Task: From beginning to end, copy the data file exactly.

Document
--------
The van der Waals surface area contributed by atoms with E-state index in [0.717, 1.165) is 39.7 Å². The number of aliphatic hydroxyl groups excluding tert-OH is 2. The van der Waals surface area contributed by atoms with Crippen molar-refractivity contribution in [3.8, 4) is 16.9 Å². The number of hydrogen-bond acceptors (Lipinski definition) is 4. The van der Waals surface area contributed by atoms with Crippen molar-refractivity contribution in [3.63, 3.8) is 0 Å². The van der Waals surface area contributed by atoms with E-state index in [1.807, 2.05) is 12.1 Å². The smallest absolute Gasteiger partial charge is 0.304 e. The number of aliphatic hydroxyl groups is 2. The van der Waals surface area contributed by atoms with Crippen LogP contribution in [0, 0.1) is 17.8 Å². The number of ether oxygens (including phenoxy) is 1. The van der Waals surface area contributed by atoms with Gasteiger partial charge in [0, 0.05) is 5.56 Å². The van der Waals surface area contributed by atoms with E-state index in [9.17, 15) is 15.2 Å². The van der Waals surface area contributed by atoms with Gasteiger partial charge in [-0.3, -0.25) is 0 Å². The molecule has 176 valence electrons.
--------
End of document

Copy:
The van der Waals surface area contributed by atoms with E-state index in [0.717, 1.165) is 39.7 Å². The number of aliphatic hydroxyl groups excluding tert-OH is 2. The van der Waals surface area contributed by atoms with Crippen molar-refractivity contribution in [3.8, 4) is 16.9 Å². The number of hydrogen-bond acceptors (Lipinski definition) is 4. The van der Waals surface area contributed by atoms with Crippen molar-refractivity contribution in [3.63, 3.8) is 0 Å². The van der Waals surface area contributed by atoms with E-state index in [1.807, 2.05) is 12.1 Å². The smallest absolute Gasteiger partial charge is 0.304 e. The number of aliphatic hydroxyl groups is 2. The van der Waals surface area contributed by atoms with Crippen LogP contribution in [0, 0.1) is 17.8 Å². The number of ether oxygens (including phenoxy) is 1. The van der Waals surface area contributed by atoms with Gasteiger partial charge in [0, 0.05) is 5.56 Å². The van der Waals surface area contributed by atoms with E-state index in [9.17, 15) is 15.2 Å². The van der Waals surface area contributed by atoms with Gasteiger partial charge in [-0.3, -0.25) is 0 Å². The molecule has 176 valence electrons.